March 2009

 

Review: Since 1555!

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Coachbuilding is an art that is almost extinct these days. Nowadays it's hard to imagine how these men laboured in ill-lit factories, yet producing intricate bodywork. This picture was taken at Rippon, without doubt Britain's oldest coachbuilder, in business since 1555! Sadly the firm -like many other coachbuilders- did not survive the post-WW II mass-production years. Rippon's bodyshop graces the front-cover of a new book by Jonathan Wood, who we know as a great writer of all kinds of motoring subject and regularly publishes in The Automobile. In his book Jonathan tells the history of coachbuilding, going back from the days of horse-drawn coaches to the first motor cars and on to the stylish bodies of the thirties. The book is filled with lots of period photographs explaining the different techniques of coachbuilding. Take for instance this picture of Enrico (Harry) Bertelli, working on a saloon body on an Enfield-Allday chassis designed by his brother Augustus (Bert) Bertelli). These are the kind of images we love to see!

Written by Jonathan Wood, the book is titled: Coachbuilding, the hand-crafted car body

paperback, 56 pages

price: ₤ 5.99 or $ 12.95

ISBN: 978 0 7478 0688 2

Available from any good bookshop or alternatively it can be ordered directly from the publisher: Shirebooks in the UK.

February 2009

 

Review: The Fate of the Sleeping Beauties

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Who doesn't remember the "Sleeping Beauties"? Those astonishing photographs from the book by Hesselmann... rows of former glorious thirties and forties automobiles awaiting better days in the courtyard of a French farm. Thick with dust, some seventy Bugatti's, Lancia's, Cord's and others eager to set one's imagination in racing mode. Many have tried to figure out what had happened to that collection. Decayed? Destroyed? Sold? Nobody knew. Not until two Dutchmen and one German enthusiast kept on searching where others gave up and wrote an intriguing book about their hunt. Their story starts in 1948 when the owner, Michel Dovaz began his collection. In 1983 when the photo book was published, Dovaz was scorned for neglecting his precious automobiles, however in this new book the writers set the record straight. Instead of neglect, Michel Dovaz treasured his cars and made sure that almost all were saved for the future.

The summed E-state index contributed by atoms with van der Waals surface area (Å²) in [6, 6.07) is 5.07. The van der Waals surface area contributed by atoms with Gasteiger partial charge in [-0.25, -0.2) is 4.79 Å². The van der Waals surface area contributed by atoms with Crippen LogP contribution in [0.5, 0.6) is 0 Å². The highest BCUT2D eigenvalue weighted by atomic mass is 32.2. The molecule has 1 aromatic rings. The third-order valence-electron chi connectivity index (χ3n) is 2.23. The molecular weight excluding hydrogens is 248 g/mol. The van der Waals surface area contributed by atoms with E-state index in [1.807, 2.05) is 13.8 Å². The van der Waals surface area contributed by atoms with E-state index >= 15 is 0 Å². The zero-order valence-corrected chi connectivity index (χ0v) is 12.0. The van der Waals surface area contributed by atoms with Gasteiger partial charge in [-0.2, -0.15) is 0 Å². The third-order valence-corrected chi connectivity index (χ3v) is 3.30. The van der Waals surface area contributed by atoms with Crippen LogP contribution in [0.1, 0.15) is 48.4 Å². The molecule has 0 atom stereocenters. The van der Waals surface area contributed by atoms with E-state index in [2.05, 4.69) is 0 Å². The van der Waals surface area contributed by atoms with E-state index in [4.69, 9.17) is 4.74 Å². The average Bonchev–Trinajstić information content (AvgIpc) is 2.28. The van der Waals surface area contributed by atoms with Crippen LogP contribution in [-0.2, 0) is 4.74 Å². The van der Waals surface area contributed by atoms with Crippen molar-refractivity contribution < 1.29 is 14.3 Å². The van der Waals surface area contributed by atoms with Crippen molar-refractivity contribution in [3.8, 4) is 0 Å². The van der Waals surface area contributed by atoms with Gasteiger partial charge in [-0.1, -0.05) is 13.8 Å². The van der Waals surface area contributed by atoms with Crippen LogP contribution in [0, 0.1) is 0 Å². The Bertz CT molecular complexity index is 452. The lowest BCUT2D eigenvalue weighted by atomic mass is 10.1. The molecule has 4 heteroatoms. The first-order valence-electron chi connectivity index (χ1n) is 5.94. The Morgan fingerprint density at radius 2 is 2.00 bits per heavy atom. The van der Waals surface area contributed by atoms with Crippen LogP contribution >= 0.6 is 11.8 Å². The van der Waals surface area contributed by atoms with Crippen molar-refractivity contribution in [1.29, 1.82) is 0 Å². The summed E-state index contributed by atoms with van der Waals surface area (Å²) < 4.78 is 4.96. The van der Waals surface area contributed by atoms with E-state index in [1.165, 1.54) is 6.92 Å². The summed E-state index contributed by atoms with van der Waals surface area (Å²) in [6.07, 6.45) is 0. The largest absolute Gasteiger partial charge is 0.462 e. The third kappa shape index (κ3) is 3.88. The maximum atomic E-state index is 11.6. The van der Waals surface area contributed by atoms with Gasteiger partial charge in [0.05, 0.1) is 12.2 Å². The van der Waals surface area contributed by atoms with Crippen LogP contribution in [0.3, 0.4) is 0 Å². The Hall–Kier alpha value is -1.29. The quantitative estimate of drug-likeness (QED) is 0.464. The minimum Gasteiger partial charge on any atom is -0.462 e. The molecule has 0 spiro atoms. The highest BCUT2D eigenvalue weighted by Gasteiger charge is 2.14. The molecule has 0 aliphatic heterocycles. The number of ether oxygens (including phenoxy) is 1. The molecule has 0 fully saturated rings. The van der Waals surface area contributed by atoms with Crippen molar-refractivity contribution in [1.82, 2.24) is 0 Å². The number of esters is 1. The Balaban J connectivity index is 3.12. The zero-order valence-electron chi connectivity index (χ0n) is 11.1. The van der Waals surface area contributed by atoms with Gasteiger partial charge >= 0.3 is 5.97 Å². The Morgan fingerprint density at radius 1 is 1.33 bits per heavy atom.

For anyone interested in the fate of these Sleeping Beauties, this book titled Het lot van de Slapende Schoonheden is a great read and contains hundreds of period and present day pictures of the cars including all their details. Unfortunately at this moment the book is only available in the Dutch language, but there are plans for English and German publications.

Authors: Ard op de Weegh - Kay Hottendorff - Arnoud op de Weegh

Price: 32,50 euro

Published by De Alk

ISBN: 978 90 6013 302 6

Available at any well-stocked (Dutch) bookshop or direct from the publisher

November 2008

 

Review: All great inventions are unorthodox

Granville_Bradshaw_500RBGranville Bradshaw was an engineer and inventor with a vision that few could match. He became well-know for his designs of early aeroplanes and aero engines, but he was also involved with motorcars like the ABC and later the Belsize-Bradshaw. In many ways Granville Bradshaw was way ahead of his time, sprouting ideas that were sometimes limited by the engineering capabilities of his day. One of his many patents was this tamper-proof screw. By making the screw and special screwdriver as one, a far greater positive driving force was possible; eliminating the need to bore a pilot hole and there was no risk of the driver slipping and damaging the surrounding material. This and the many other achievements of Granville Bradshaw have been researched by Barry Jones and published in a very detailed biography that not only describes Bradshaw's life, but also places his engineering genius into the context of his time.